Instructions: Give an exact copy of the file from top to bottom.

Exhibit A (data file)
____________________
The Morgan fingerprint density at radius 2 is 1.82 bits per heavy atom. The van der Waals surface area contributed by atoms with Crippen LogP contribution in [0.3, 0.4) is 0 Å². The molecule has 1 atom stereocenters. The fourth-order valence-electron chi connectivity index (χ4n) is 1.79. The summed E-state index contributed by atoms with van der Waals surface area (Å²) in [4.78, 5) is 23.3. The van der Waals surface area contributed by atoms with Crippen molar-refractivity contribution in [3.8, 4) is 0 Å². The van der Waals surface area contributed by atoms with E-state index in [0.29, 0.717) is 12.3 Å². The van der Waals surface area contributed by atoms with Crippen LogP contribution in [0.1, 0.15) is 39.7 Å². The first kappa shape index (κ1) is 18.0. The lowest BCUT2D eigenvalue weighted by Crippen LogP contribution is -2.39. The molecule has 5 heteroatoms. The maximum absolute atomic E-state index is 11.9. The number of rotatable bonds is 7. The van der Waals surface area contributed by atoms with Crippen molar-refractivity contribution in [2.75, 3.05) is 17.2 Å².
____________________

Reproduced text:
The Morgan fingerprint density at radius 2 is 1.82 bits per heavy atom. The van der Waals surface area contributed by atoms with Crippen LogP contribution in [0.3, 0.4) is 0 Å². The molecule has 1 atom stereocenters. The fourth-order valence-electron chi connectivity index (χ4n) is 1.79. The summed E-state index contributed by atoms with van der Waals surface area (Å²) in [4.78, 5) is 23.3. The van der Waals surface area contributed by atoms with Crippen molar-refractivity contribution in [3.8, 4) is 0 Å². The van der Waals surface area contributed by atoms with E-state index in [0.29, 0.717) is 12.3 Å². The van der Waals surface area contributed by atoms with Crippen LogP contribution in [0.1, 0.15) is 39.7 Å². The first kappa shape index (κ1) is 18.0. The lowest BCUT2D eigenvalue weighted by Crippen LogP contribution is -2.39. The molecule has 5 heteroatoms. The maximum absolute atomic E-state index is 11.9. The number of rotatable bonds is 7. The van der Waals surface area contributed by atoms with Crippen molar-refractivity contribution in [2.75, 3.05) is 17.2 Å².